Diagnosis begins with a history and physical examination; however, not all cancerous nodes are palpable, as noted on the previous page (see Symptoms), and a medical history is only a probabilistic guide. One or both of the following tests may be performed depending on your particular case:


Ultrasound examination uses harmless sound waves to obtain a picture of the tissues of the neck. This technique is much better at detecting abnormal lymph nodes than a physical exam alone.

You may have already had an ultrasound of your thyroid, but this initial ultrasound does not usually include an examination of the lymph nodes. Thus, another full neck ultrasound may need to be performed. This ultrasound will evaluate for abnormal lymph nodes right around your thyroid as well as along the jugular veins which run along the sides of your neck.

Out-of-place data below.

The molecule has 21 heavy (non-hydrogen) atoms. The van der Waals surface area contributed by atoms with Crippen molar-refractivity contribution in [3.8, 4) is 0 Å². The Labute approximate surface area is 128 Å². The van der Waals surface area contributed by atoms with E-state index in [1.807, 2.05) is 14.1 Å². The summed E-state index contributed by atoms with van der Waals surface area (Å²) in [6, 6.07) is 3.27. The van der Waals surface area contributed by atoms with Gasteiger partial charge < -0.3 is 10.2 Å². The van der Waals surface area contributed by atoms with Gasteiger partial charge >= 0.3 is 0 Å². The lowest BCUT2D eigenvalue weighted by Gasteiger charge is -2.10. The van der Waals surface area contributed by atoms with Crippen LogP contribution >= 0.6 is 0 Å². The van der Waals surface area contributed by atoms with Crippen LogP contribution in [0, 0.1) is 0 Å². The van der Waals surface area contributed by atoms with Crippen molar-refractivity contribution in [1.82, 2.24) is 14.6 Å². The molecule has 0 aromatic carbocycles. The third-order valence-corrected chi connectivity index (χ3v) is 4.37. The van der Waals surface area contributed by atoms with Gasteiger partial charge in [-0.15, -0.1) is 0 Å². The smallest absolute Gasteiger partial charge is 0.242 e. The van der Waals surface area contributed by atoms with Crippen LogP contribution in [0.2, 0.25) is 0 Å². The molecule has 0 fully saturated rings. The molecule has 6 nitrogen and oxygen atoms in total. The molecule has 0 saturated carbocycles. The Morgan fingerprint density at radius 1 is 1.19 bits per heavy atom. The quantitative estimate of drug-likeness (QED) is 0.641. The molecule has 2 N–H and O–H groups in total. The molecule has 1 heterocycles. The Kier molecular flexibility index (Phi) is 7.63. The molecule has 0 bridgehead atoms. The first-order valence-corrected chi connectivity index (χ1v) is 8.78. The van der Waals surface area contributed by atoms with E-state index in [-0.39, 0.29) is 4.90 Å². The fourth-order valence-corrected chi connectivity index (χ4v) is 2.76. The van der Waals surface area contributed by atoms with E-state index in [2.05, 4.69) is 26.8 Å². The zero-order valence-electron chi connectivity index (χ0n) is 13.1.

Thyroid Ultrasound
Doctor Looking Through Microscope


Not all abnormal lymph nodes detected through an ultrasound actually contain cancer. The best way to determine if an abnormal lymph node contains cancer is to do a fine-needle aspiration (FNA) biopsy. (You may have already had an FNA of your thyroid.) The skin is prepared and a needle is inserted into the abnormal lymph node by ultrasound guidance. Cells from the lymph node are removed and examined by a pathologist.

This information is provided by the Department of Surgery at the University of Colorado School of Medicine. It is not intended to replace the medical advice of your doctor or healthcare provider. Please consult your healthcare provider for advice about a specific medical condition.